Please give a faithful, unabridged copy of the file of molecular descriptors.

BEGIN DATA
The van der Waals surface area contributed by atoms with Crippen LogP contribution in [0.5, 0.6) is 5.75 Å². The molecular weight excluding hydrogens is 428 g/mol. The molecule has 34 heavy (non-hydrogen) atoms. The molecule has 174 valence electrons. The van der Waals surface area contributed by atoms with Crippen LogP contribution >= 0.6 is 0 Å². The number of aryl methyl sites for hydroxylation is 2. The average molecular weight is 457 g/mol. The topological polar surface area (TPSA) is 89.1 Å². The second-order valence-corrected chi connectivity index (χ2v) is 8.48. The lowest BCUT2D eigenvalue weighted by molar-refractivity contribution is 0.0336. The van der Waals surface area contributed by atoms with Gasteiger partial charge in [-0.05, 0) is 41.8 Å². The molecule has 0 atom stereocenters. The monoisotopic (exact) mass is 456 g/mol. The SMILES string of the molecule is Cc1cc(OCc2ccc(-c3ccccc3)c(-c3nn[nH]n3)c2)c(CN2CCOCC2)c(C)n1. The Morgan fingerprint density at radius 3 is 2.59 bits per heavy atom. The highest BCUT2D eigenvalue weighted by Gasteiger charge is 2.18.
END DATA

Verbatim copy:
The van der Waals surface area contributed by atoms with Crippen LogP contribution in [0.5, 0.6) is 5.75 Å². The molecular weight excluding hydrogens is 428 g/mol. The molecule has 34 heavy (non-hydrogen) atoms. The molecule has 174 valence electrons. The van der Waals surface area contributed by atoms with Crippen LogP contribution >= 0.6 is 0 Å². The number of aryl methyl sites for hydroxylation is 2. The average molecular weight is 457 g/mol. The topological polar surface area (TPSA) is 89.1 Å². The second-order valence-corrected chi connectivity index (χ2v) is 8.48. The lowest BCUT2D eigenvalue weighted by molar-refractivity contribution is 0.0336. The van der Waals surface area contributed by atoms with Gasteiger partial charge in [-0.05, 0) is 41.8 Å². The molecule has 0 atom stereocenters. The monoisotopic (exact) mass is 456 g/mol. The SMILES string of the molecule is Cc1cc(OCc2ccc(-c3ccccc3)c(-c3nn[nH]n3)c2)c(CN2CCOCC2)c(C)n1. The Morgan fingerprint density at radius 3 is 2.59 bits per heavy atom. The highest BCUT2D eigenvalue weighted by Gasteiger charge is 2.18.